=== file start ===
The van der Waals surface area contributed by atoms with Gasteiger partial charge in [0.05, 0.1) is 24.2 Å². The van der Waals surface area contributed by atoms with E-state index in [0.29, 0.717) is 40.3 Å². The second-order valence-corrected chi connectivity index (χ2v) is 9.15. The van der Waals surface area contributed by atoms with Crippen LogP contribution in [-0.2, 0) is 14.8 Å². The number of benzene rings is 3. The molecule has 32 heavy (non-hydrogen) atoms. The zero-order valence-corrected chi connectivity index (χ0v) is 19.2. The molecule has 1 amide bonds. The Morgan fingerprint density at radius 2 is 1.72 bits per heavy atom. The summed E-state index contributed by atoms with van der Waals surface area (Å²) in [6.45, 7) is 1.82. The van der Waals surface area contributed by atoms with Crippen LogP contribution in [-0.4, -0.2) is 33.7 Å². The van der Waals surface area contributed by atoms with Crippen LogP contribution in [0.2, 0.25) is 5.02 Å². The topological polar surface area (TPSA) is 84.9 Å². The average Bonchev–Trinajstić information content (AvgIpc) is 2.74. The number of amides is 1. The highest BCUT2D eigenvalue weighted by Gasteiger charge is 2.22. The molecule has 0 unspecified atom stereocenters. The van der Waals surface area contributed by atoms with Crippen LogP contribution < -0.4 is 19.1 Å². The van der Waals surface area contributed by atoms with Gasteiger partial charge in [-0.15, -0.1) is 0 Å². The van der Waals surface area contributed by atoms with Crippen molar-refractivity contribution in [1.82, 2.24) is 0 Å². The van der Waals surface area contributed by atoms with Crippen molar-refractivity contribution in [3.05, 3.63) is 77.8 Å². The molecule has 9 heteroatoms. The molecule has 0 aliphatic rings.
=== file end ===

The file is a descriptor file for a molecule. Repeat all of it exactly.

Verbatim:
The van der Waals surface area contributed by atoms with Gasteiger partial charge in [0.05, 0.1) is 24.2 Å². The van der Waals surface area contributed by atoms with E-state index in [0.29, 0.717) is 40.3 Å². The second-order valence-corrected chi connectivity index (χ2v) is 9.15. The van der Waals surface area contributed by atoms with Crippen LogP contribution in [-0.2, 0) is 14.8 Å². The number of benzene rings is 3. The molecule has 32 heavy (non-hydrogen) atoms. The zero-order valence-corrected chi connectivity index (χ0v) is 19.2. The molecule has 1 amide bonds. The Morgan fingerprint density at radius 2 is 1.72 bits per heavy atom. The summed E-state index contributed by atoms with van der Waals surface area (Å²) in [6.45, 7) is 1.82. The van der Waals surface area contributed by atoms with Crippen LogP contribution in [-0.4, -0.2) is 33.7 Å². The van der Waals surface area contributed by atoms with Crippen LogP contribution in [0.2, 0.25) is 5.02 Å². The topological polar surface area (TPSA) is 84.9 Å². The average Bonchev–Trinajstić information content (AvgIpc) is 2.74. The number of amides is 1. The highest BCUT2D eigenvalue weighted by Gasteiger charge is 2.22. The molecule has 0 unspecified atom stereocenters. The van der Waals surface area contributed by atoms with Crippen LogP contribution < -0.4 is 19.1 Å². The van der Waals surface area contributed by atoms with Gasteiger partial charge in [-0.15, -0.1) is 0 Å². The van der Waals surface area contributed by atoms with Crippen molar-refractivity contribution in [1.82, 2.24) is 0 Å². The van der Waals surface area contributed by atoms with Crippen molar-refractivity contribution in [3.05, 3.63) is 77.8 Å². The molecule has 9 heteroatoms. The molecule has 0 aliphatic rings.